How Long Will My Propane Patio Heater Last?
Posted by Alfresco Heating on Mar 2nd 2023
The lifespan of your propane patio heater depends on its quality. Consider the following key points when purchasing patio heaters for longevity:
- If the price is cheap, it is also probably cheaply made and designed to potentially last one season of regular use. If you are lucky, you can maybe get two.
- If it has a multi-part reflector (like the ones in the photo) it will be inefficient from day one, and quickly warp, making it even less effective.
- If the flame doesn’t make the emitter glow much, it won’t heat much. If the patio heater is inexpensive, then the thin emitter grid will collapse quickly, creating even less effective heating and more air pollution.
- If the patio heating unit is not base weighted, then it can likely blow over in a light breeze and get damaged.
- If the portable patio heater has a thin or multi-part post, then it will be less stable and more likely to lean.
- If there is no brand on the patio heater, then replacement parts will not be available.
- If you buy medium-duty patio heaters, then purchasing stainless steel can lengthen the lifespan from three to six years, for powder-coated steel, estimated, to five to ten years, for stainless steel, estimated
Aim For Quality
The heaters with straight poles and one-piece reflectors are twelve-year-old Patio Comfort PC02SS medium-duty patio heaters. The leaning heaters with bent multi-part reflectors are one-year old economy heaters.
Most economy or big-box-store patio heaters are like disposable lighters — once they break or reach their short lifespan, they head to landfill. In the above restaurant photo, the portable outdoor heaters with the extremely tilted posts and dented reflectors are cheap recently-purchased patio heaters. The more solid heaters that are not leaning and have one-piece reflectors are twelve-year old, medium-duty Patio Comfort patio heaters. While we all want to save money, cheaper doesn’t always mean better especially when it comes to your outdoor heaters.
Purchasing patio heaters can be considered an investment, like buying a car. Buying a better portable heater upfront may save you money over buying a “disposable lighter” heater. For example, if you purchased two patio heaters for $250 each and they lasted two years (a liberal estimate) each, then your average cost per patio heater per year is $125. If you purchased two medium-duty outside heaters for $750 each and they lasted 10 years each (a liberal estimate), then the average cost per patio heater per year would be $75 each. Over ten years, that is also a savings of eight hours of assembly labor (if each patio heater takes an hour to assemble) and is eight less patio heaters shipping across the ocean, and eight less patio heaters in the landfill. The better-quality patio heaters will look better as well.
Regularly maintaining your outdoor heaters can certainly help extend their lifespans, whether disposable-lighter quality, medium duty, or true commercial quality (such as made-in-USA SunGlo portable heaters). Spiders commonly get in the works and can potentially clog up your outdoor heaters. If your patio heaters go through long periods of non-use, it is worth purchasing patio heater covers, which can discourage bugs from crawling in. In garden environments, it’s worth regularly applying a non-toxic orange spray, which can help repel the arachnids from your outdoor heating devices. Apply at the base of the heaters and the bottom of the heads of cold patio heaters during insect seasons. Follow the directions on the product to determine frequency of application. Keep your propane tank connected, even when empty, as this will help keep insects out of the pressure regulator. A wire brush can remove carbon deposits from the emitter grid (which is the part that glows orange-hot).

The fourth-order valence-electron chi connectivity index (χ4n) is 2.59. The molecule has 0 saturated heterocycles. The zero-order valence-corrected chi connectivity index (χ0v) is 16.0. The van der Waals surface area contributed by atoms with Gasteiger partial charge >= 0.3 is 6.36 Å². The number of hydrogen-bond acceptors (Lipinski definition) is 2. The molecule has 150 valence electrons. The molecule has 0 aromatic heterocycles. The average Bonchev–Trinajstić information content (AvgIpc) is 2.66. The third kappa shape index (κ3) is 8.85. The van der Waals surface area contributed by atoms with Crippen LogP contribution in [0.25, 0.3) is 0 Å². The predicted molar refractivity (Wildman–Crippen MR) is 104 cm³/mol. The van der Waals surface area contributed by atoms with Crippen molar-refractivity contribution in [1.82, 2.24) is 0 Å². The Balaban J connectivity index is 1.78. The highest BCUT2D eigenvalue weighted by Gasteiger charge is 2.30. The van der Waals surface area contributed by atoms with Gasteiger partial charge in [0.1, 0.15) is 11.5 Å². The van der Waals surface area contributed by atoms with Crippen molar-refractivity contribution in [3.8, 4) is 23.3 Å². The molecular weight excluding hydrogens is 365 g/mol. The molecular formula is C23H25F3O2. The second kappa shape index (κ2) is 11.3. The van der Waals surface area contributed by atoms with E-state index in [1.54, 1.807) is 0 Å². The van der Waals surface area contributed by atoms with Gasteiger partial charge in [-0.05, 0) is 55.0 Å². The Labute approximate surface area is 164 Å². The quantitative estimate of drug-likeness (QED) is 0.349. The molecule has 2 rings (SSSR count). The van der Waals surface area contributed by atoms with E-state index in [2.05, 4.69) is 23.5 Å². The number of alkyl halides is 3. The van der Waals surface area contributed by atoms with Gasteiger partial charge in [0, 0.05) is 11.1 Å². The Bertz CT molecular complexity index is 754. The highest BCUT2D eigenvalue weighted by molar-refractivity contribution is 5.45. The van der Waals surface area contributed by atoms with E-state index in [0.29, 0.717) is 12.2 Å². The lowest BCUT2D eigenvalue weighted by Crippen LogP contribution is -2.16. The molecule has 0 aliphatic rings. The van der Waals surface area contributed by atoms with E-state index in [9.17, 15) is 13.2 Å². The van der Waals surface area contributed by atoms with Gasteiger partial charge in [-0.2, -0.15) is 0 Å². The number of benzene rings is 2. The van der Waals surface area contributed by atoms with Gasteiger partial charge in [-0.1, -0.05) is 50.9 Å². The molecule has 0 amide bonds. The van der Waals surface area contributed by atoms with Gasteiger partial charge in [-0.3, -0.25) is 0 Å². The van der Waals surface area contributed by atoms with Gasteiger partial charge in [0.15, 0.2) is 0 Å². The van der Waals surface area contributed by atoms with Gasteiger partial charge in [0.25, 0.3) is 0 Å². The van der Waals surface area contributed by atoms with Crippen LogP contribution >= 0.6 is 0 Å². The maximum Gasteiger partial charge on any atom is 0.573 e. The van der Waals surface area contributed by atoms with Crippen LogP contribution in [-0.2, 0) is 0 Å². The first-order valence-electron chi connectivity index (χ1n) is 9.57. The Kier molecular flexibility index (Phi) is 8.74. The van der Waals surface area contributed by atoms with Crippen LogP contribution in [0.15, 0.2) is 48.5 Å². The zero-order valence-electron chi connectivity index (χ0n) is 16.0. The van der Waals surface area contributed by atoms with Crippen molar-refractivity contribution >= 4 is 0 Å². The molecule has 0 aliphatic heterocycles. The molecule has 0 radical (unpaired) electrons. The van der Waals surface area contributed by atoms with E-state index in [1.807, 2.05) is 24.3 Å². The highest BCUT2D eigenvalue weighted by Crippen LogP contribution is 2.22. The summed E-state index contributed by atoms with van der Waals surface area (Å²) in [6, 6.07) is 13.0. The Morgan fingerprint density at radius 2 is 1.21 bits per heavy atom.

In some instances, you may think your outdoor heater is broken, when in fact it just needs troubleshooting. Check if any of the connections or fittings are loose or have undergone wear and tear, like the regulator or hose. Make sure everything is connected properly and there aren’t any leaks.
The restaurant with these patio heaters opened a year and a half ago and their cheap-priced patio heaters are already trashed. They look bad and don't heat well.
A common issue we find is air in the gas lines when a new tank is connected. Fixing this requires holding the main control button in. Depending on the model of backyard heater, this can take as long as 3 minutes, so be patient. If the patio heater won’t light after the air is bled out, then the pilot may need to be blown out with compressed air. While access to the heaters’ pilot lights varies by brand, many pilots are accessible by removing the emitter grid, which is typically held on to the head with four screws. Hand-held compressed air canisters can be purchased at office-supply stores. Blow directly into the pilot head, even if no webbing is visible, then try to light again. If you are not getting a spark, or are getting a weak spark, the battery in the spark-module may need to be replaced. Carbon buildup may occur over time if the heaters run on a low setting, if they are used in windy conditions, and especially if they are low-quality heaters. To remove carbon buildup, clean the emitter grid, burner venturi, and burner with brushes and compressed air. This will lead to a cleaner and more effective burn, and lengthen the life of the emitter grid, thermocouple, and main valve.
If you would like our support, please contact Alfresco Heating. We may be able to help you troubleshoot on the phone, and we stock parts for some major outside, deck, yard, and patio heater brands. Our outdoor heating service technicians also provide patio heater repair service in much of the San Francisco Bay Area.
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